History is a wonderful thing.
It winks its eye all around us — a secret signal that only those who know its secrets can see.
Having lived the majority of my life in Logan County, I’ve come to uncover some of those secrets and have even enjoyed telling tales to friends from out of the area or individuals blissfully unaware of the history.
I think I was in fourth grade — or maybe it was James Hiett’s seventh-grade Ohio history class — that I first heard the tale of the founding of Bellefontaine. The stories of Shawnee Chief Blue Jacket, which at the time involved being captured and forced to run a gauntlet, excited my boyish imagination.
It was Blue Jacket’s cabin and the beautiful spring which gave rise to the city we now call our county seat and it was a French-speaking Canadian girl who first coined the name Bellefontaine, I would tell my friends.
But what I’ve learned over the years is that Logan County is a much larger place than I first imagined and I’ve been surrounded by these wonderful tales for far longer than I have realized.
Spending Sunday afternoons in my youth playing cowboys and Indians on a farm along the Stony Creek outside of DeGraff, I never knew how close I was to the spot where pioneers Simon Kenton, Col. William Ward and Col. James McPherson came upon a secret council of the real life Indian chief Tecumseh.
The trio of settlers parlayed with the war chief, who had amassed a force of 700 braves ready to go to war. That battle was averted although it would not be the end of the strife between the Indians and white men in the area.
I remember in my youth visiting my grandmother on the west side of Bellefontaine when the railroad was still kind of around. Diesels had ruled the rails since well before I was born and the Roundhouse was mostly a thing of the past, but grandma Brewer’s house was adjacent to an old warehouse that was still in use. My brother, cousins and I, along with some other neighborhood urchins, would occasionally sneak onto railroad property and inevitably find some mischief to get into along the tracks we would explore on Saturday afternoons.
Or sneaking through the viaducts of Possum Run Creek, along the banks of which Indians would congregate in the earliest days of our city’s history.
Before last year, however, I never really knew much about Logan County’s earliest years. So this research project for the Logan County Bicentennial edition has been a rewarding and informative experience.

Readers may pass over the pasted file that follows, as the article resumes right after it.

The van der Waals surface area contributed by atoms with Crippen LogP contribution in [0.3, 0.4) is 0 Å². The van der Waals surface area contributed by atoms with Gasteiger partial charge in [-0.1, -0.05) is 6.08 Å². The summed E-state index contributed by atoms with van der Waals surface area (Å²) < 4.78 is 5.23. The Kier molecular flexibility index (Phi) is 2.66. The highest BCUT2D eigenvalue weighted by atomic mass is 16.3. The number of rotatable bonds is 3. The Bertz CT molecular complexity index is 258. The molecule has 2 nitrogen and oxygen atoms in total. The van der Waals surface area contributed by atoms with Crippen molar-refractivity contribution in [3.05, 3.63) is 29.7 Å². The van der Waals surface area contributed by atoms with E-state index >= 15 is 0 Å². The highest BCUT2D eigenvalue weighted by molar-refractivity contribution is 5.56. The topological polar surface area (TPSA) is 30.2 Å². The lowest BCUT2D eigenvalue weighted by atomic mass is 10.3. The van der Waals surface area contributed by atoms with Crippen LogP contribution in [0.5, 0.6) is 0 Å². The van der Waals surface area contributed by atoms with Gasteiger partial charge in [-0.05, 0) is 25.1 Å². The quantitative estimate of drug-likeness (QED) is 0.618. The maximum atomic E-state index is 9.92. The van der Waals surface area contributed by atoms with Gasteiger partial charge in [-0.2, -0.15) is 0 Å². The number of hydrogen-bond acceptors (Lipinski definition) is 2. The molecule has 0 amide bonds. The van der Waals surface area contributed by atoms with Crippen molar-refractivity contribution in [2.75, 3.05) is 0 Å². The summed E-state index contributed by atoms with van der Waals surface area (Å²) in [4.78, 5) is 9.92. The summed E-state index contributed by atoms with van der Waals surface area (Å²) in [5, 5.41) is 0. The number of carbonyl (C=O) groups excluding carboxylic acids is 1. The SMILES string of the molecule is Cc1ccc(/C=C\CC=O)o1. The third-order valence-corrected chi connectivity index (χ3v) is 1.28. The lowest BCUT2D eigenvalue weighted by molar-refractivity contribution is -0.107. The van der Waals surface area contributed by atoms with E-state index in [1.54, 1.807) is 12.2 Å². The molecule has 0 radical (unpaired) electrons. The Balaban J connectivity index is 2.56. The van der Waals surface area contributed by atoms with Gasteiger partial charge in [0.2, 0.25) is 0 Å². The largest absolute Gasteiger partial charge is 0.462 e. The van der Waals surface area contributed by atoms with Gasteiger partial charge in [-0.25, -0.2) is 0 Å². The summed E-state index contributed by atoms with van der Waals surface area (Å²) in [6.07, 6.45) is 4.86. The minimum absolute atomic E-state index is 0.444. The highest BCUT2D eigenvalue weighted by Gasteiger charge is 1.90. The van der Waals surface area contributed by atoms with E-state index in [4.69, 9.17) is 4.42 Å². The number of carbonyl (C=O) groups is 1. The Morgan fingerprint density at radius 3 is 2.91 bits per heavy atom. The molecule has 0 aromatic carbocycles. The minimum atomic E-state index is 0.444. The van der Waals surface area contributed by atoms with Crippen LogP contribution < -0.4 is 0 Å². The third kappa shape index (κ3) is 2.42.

The first fact I learned was that today, March 1, 2018, is the bicentennial anniversary of the founding of Logan County.
It was a date set by the Ohio legislature — a date which also coincides with Ohio’s official birthday although the state is 15 years older.
I’ve also had the opportunity to learn a lot of other fun facts I will be able to share with friends.
For example, did you know Logan County’s first doctor (of western medicine) was a woman? Or that Logan County’s first white woman was a doctor? Phebe Haines Sharp founded the first permanent settlement in Logan County near Middleburg with her husband Job Sharp and family. The peaceful Quaker community co-existed with Indians in the area and Mrs. Sharp would tend to the needs of the natives as well as members of the white community.
As part of my recent research, I’ve had the opportunity to explore the remnants of the cement production facility at Marl City south of Rushsylvania and visit the ancestral home of the earliest Piatts outside West Liberty — stories I will share with readers in future editions.
There are countless other tales to be told in the annals of Logan County history and I encourage fledgling historians to explore for themselves. Find something that catches your fancy and find out a little more. If you’re so inclined, share it with our staff and we may be able to get the story into print for the rest of Logan County to appreciate.
Go check out the wealth of resources at the Logan County History Center. Although the museum is entirely devoted to Logan County history, the staff — including Curator Todd McCormick, administrator Toni McPherson and John McPherson, whose title as maintenance man belies his wealth of historical knowledge — have picked out 200 of their favorite artifacts and 200 photos to display beginning April 15.
I would be remiss to not thank these three individuals and others at the History Center for the invaluable role they have played in recent weeks helping me and the rest of the Examiner staff put together the Bicentennial edition we are publishing today.
Regardless, there will be ample opportunities in the next few months to explore history on your own terms as various communities host their own historically significant events to commemorate the bicentennial.
Centennial celebrations only come around once in a lifetime. Don’t let this one wink its way into history without discovering a secret or two.
Reuben Mees is an Examiner staff writer who enjoys opportunities this work presents to explore the rich local heritage citizens of Logan County enjoy. He can be reached at firstname.lastname@example.org.